Game of Thrones is highly complex. It tackles a bucketload of characters and plot twists and makes careful use of screen time to maximize the presentation of story and keep everything relatively understandable. This isn't as easy as it is within the confines of a book, where historic events can be more properly explained. For the most part however, it's somewhat easy to keep track of. What Game of Thrones does so well is utilize pace to its advantage. There isn't much combat in the show, and it's certainly not all about clashing swords and sorcery. Instead, it's somewhat of a mystery/thriller that plays itself out by using ominous and dark forebodings to create a sense of urgency. It also builds its characters beautifully, right down to the secondary characters like Arya Stark. With a 60 minute running time, each episode feels like it ends far too quickly, leaving the viewer with a sense of pained impatience to see what is going to happen next time. The writing team makes clever (and mostly obvious) use of cliffhangers to generate buzz, but really, without the characters, nobody would care. The dynamic range of the cast is such that everyone can find a character they can relate to on a personal level, from the maternal Catelyn Tully to the ridiculed Tyrion Lannister (played with astounding excellence by Peter Dinklage).
As an HBO show, there's bound to be adult content. Game of Thrones is no exception. Graphic violence and disturbing imagery is there in spades, from brutal decapitations to young children nailed to trees before a snow floor of severed limbs and heads. Sex is also quite prevalent in the show, and the majority is used for shameless titillation, but a few key scenes are meant to progress the story. There are also other adult themes including incest (a rather common thing in ancient times). It is absolutely in no way a show meant for children, or even young teenagers. This is strictly adult material with distinctly mature overtones. Unlike Spartacus, which can't see past its own target demographic of horny skateboarding 14 year olds, Game of Thrones never feels like it is out to craft a name for itself by using controversial material. Instead, it feels like the natural byproduct of an ancient time period.
The cliffhanger at the end of Season 1 has certainly made fans salivate for the April 2012 debut of Season 2. If you haven't had the chance to watch Game of Thrones for yourself, I'd suggest you take the time. If you can stomach the brutality, you'll be introduced to a fascinating storyline, memorable characters, and a hint of greater things to come.
The mass media tends to ignore fantasy stories, especially high fantasy stories. So it came as a pleasant surprise to me that George R.R. Martin's fantasy epic A Song Of Ice And Fire was being adapted for television -- and HBO crafts it with all the dignity it deserves, with plenty of grime, blood and a tangle of convoluted storylines.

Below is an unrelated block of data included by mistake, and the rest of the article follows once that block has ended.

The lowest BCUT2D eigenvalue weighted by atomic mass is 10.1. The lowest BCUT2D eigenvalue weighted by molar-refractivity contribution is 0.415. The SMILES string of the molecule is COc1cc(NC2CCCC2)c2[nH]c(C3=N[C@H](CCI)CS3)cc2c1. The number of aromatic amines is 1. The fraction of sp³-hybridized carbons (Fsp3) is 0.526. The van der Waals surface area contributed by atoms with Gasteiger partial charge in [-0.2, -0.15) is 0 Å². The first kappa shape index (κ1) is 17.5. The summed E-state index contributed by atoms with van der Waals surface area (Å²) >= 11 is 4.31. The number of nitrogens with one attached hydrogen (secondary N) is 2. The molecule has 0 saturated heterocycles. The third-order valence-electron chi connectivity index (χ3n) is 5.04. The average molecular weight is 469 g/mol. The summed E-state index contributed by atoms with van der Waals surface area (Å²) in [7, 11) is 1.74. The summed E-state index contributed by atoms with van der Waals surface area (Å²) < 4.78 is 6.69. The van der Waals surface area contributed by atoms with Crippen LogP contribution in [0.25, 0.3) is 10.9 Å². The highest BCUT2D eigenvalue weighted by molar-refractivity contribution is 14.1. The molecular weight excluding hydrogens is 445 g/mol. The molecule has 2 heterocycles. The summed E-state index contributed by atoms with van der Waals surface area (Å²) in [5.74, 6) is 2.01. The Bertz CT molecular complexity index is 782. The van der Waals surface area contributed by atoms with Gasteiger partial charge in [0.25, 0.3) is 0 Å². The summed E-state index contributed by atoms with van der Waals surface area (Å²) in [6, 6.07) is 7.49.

The castle of Winterfell is thrown on its ear when King Robert (Mark Addy) of Westeros arrives to ask Eddard "Ned" Stark (Sean Bean) to be his Hand. But soon after Ned agrees, he receives a message from his mentor's widow, informing him that Queen Cersei's (Lena Headey) family, the Lannisters, are secretly plotting against the king -- and that they are killing off anyone who might be a threat to them.
One of Ned's younger sons is gravely wounded when he sees something shocking, and the acid-tongued dwarf Tyrion (Peter Dinklage) is framed for the crime. Ned's bastard son Jon (Kit Harington) joins the Watch near the Wall -- but has little idea of the horrors that are approaching with the White Walkers.
And across the Narrow Sea, exiled princess Daenerys Targaryen is wed to the barbarian lord Khal Drogo (Jason Momoa), so that her brother can invade Westeros and take back the throne. But Daenerys quickly grows in strength and wisdom, and the Small Council of Westeros has reason to fear her when it's found that she's pregnant -- but her greatest power is that of the dragon's daughter.
As Ned takes to his new duties, he begins investigating the death of his predecessor, and begins to uncover a shocking secret about the queen and her children. Treachery, death and war will be brought to Westeros, and a war will begin with the blood of the good-hearted.
"A Game of Thrones" is truly an epic story -- it took a whole ten episodes to encapsulate a single book, and the story is far from over. There are countless plot threads woven into one enormous, bloodsoaked tapestry, linked together even if they are technically separate. And since this is only based on the first of Martin's books, it ends on a note both depressing and uplifting. Lots of plot threads are left dangling, but in such a way that you end up wanting to know what happens next.
The entire series is draped in cold stone walls, grimy medieval atmosphere, windswept steppes, splatters of dark blood and the occasional sunny day. They don't skimp on explicit violence (including the death of a beloved character) or sex, but the focus here is always on the clashing families, battles and seedy plots of the queen. And despite that focus, there is still a hint of the magical in this fantasy -- talk of dragons, the White Walkers and their undead wights.